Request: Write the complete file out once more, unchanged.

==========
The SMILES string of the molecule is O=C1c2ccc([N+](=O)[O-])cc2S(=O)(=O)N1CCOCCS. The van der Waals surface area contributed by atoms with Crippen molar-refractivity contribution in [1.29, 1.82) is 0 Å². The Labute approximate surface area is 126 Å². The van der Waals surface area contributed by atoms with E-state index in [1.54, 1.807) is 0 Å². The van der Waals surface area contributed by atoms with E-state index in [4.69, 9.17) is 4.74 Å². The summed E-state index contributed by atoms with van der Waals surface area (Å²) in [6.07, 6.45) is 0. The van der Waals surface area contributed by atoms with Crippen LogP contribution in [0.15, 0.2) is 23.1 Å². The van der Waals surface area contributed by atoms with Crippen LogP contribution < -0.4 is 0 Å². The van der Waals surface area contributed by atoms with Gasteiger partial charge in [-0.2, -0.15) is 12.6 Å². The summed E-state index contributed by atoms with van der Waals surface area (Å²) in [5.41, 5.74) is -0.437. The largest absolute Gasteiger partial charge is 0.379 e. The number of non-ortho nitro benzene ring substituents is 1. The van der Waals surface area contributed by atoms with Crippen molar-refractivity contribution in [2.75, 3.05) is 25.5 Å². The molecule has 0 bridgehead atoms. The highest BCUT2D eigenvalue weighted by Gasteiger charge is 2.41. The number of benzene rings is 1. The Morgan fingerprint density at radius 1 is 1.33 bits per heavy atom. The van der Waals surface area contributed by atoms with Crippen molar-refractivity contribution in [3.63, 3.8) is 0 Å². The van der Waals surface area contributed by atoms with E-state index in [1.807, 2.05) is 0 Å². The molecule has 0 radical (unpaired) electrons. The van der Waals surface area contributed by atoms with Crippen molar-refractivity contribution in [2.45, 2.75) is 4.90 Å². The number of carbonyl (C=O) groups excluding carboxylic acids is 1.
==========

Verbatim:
The SMILES string of the molecule is O=C1c2ccc([N+](=O)[O-])cc2S(=O)(=O)N1CCOCCS. The van der Waals surface area contributed by atoms with Crippen molar-refractivity contribution in [1.29, 1.82) is 0 Å². The Labute approximate surface area is 126 Å². The van der Waals surface area contributed by atoms with E-state index in [1.54, 1.807) is 0 Å². The van der Waals surface area contributed by atoms with E-state index in [4.69, 9.17) is 4.74 Å². The summed E-state index contributed by atoms with van der Waals surface area (Å²) in [6.07, 6.45) is 0. The van der Waals surface area contributed by atoms with Crippen LogP contribution in [0.15, 0.2) is 23.1 Å². The van der Waals surface area contributed by atoms with Crippen LogP contribution < -0.4 is 0 Å². The van der Waals surface area contributed by atoms with Gasteiger partial charge in [-0.2, -0.15) is 12.6 Å². The summed E-state index contributed by atoms with van der Waals surface area (Å²) in [5.41, 5.74) is -0.437. The largest absolute Gasteiger partial charge is 0.379 e. The number of non-ortho nitro benzene ring substituents is 1. The van der Waals surface area contributed by atoms with Crippen molar-refractivity contribution in [2.75, 3.05) is 25.5 Å². The molecule has 0 bridgehead atoms. The highest BCUT2D eigenvalue weighted by Gasteiger charge is 2.41. The number of benzene rings is 1. The Morgan fingerprint density at radius 1 is 1.33 bits per heavy atom. The van der Waals surface area contributed by atoms with Crippen molar-refractivity contribution in [3.63, 3.8) is 0 Å². The van der Waals surface area contributed by atoms with E-state index in [1.807, 2.05) is 0 Å². The molecule has 0 radical (unpaired) electrons. The van der Waals surface area contributed by atoms with Crippen molar-refractivity contribution in [2.45, 2.75) is 4.90 Å². The number of carbonyl (C=O) groups excluding carboxylic acids is 1.